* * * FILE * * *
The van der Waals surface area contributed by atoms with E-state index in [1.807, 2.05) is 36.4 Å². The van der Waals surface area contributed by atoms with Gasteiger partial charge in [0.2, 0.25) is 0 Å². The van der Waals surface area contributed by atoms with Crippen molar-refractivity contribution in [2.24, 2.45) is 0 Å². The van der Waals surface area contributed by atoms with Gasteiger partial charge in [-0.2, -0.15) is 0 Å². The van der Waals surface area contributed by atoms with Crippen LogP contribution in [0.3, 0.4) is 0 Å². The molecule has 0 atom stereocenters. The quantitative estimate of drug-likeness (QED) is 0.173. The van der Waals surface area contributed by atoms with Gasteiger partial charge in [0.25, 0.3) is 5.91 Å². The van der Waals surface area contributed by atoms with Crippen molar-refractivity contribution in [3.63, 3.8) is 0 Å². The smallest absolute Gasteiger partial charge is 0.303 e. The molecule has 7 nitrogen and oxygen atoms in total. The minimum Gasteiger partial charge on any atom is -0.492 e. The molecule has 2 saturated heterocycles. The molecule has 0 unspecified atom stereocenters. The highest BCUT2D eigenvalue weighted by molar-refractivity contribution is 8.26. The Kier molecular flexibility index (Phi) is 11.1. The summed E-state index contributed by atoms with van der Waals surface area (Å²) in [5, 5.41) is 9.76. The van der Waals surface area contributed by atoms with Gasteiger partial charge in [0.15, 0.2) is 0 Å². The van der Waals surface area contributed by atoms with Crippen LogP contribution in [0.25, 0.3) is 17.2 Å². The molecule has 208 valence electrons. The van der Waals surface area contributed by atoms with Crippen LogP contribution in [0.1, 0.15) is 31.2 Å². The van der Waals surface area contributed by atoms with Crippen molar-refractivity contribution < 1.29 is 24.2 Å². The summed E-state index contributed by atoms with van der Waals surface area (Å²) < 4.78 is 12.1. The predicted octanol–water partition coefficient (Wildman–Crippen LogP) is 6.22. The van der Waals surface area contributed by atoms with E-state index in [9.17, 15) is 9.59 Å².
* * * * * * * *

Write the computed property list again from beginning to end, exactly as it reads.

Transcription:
The van der Waals surface area contributed by atoms with E-state index in [1.807, 2.05) is 36.4 Å². The van der Waals surface area contributed by atoms with Gasteiger partial charge in [0.2, 0.25) is 0 Å². The van der Waals surface area contributed by atoms with Crippen molar-refractivity contribution in [2.24, 2.45) is 0 Å². The van der Waals surface area contributed by atoms with Gasteiger partial charge in [-0.2, -0.15) is 0 Å². The van der Waals surface area contributed by atoms with Crippen LogP contribution in [0.3, 0.4) is 0 Å². The molecule has 0 atom stereocenters. The quantitative estimate of drug-likeness (QED) is 0.173. The van der Waals surface area contributed by atoms with Gasteiger partial charge in [0.25, 0.3) is 5.91 Å². The van der Waals surface area contributed by atoms with Crippen molar-refractivity contribution in [3.63, 3.8) is 0 Å². The smallest absolute Gasteiger partial charge is 0.303 e. The molecule has 7 nitrogen and oxygen atoms in total. The minimum Gasteiger partial charge on any atom is -0.492 e. The molecule has 2 saturated heterocycles. The molecule has 0 unspecified atom stereocenters. The highest BCUT2D eigenvalue weighted by molar-refractivity contribution is 8.26. The Kier molecular flexibility index (Phi) is 11.1. The summed E-state index contributed by atoms with van der Waals surface area (Å²) in [5, 5.41) is 9.76. The van der Waals surface area contributed by atoms with Gasteiger partial charge in [0.15, 0.2) is 0 Å². The van der Waals surface area contributed by atoms with Crippen LogP contribution in [0.25, 0.3) is 17.2 Å². The molecule has 208 valence electrons. The van der Waals surface area contributed by atoms with Crippen LogP contribution in [0.1, 0.15) is 31.2 Å². The van der Waals surface area contributed by atoms with Crippen molar-refractivity contribution < 1.29 is 24.2 Å². The summed E-state index contributed by atoms with van der Waals surface area (Å²) < 4.78 is 12.1. The predicted octanol–water partition coefficient (Wildman–Crippen LogP) is 6.22. The van der Waals surface area contributed by atoms with E-state index in [9.17, 15) is 9.59 Å².